It was a suppression hearing. This is to decide admissibility of evidence. Most suppression hearings are centered around the arrest and the circumstances leading to the searches or seizures.Unless you really understand probable cause, unreasonable searches, and the whole litany of Fourth Amendment case law, it will seem unfair.

Get an attorney now before you end up with a sentence that you really think is unfair because you talked them into it...

This is for general information only. Nothing in this information should be construed as creating an attorney-client relationship nor shall any of this information be construed as providing legal advice. Laws change over time and differ from state to state. These answers are based on California Law.Applicability of the legal principles discussed may differ substantially in individual situations. You should not act upon the information presented herein without consulting an attorney about your particular situation. No attorney-client relationship is established.

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Posted

I did have an attorney, he kind of threw me under the bus or say left out to sea without a raft of information that could have been useful to my suppression hearing. I ask for documents, appeals, just to talk, he didn't time for me I guess. I know now I have to be more pro-active before this gets any worse. So looking for new representation. That's why I ask. Because the officer gave us 3-4 outs to win this suppression, seriously and I was not prepared due to my attorney. I just finally read and got police report last week from 5 months later and still found more errors. But thank you. Looking for new ones now.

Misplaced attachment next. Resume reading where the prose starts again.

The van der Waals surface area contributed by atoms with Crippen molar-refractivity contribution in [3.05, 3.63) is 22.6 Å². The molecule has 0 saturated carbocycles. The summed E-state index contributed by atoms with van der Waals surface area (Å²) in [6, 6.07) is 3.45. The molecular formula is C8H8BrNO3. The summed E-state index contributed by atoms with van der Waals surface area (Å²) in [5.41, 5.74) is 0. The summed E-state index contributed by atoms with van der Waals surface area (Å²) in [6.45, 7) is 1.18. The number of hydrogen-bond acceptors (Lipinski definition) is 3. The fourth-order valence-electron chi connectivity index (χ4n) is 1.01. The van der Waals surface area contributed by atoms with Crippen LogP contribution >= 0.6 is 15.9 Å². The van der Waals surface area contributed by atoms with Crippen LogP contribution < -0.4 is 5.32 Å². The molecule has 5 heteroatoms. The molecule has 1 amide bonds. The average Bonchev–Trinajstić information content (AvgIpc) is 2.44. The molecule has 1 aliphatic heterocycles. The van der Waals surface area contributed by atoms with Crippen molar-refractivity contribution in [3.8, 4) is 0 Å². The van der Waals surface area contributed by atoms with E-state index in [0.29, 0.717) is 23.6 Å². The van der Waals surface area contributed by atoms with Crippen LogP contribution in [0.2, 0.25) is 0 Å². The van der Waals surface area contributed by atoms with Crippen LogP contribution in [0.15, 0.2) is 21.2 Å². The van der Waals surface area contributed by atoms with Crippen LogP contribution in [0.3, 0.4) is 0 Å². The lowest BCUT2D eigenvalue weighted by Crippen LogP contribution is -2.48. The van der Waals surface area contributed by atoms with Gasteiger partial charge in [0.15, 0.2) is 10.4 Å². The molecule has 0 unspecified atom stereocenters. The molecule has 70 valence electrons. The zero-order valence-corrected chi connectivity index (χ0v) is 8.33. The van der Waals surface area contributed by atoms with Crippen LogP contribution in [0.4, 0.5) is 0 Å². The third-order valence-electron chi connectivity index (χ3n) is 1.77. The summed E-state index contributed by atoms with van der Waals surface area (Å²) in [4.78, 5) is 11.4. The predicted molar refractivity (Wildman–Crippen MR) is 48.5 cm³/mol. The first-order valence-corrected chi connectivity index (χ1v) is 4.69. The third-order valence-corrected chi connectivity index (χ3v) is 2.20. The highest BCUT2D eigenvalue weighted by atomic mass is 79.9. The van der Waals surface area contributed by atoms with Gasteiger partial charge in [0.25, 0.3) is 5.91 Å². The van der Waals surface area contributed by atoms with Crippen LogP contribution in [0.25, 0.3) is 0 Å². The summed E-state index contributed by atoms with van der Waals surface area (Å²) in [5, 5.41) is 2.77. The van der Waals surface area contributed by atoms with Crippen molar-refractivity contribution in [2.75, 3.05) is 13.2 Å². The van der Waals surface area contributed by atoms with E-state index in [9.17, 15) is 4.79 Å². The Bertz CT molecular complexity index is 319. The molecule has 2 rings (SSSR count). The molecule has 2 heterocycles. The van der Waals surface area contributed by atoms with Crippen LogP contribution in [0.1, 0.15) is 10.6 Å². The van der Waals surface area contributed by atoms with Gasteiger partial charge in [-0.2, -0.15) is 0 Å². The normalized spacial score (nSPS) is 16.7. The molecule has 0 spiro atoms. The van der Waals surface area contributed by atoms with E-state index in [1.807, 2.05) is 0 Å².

Posted

To answer your initial question, yes, if you go to trial to fight your DUI, the officer will need to be present. Both the da and defense attorney will have the opportunity to question the officer. DMV hearings are funky, I am pretty sure most of the time the dmv hearing officer writes up their report PRIOR to the hearing taking place. You definitely have more to work with in your court case.

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Posted

If you are asking whether the cop has to show up at trial, the answer is yes. What if the cop doesn't show? That only happens with traffic tickets. If there is a problem with the cop showing up, expect the DA to ask for a continuance. Do not ever, ever count on a cop not showing up for trial.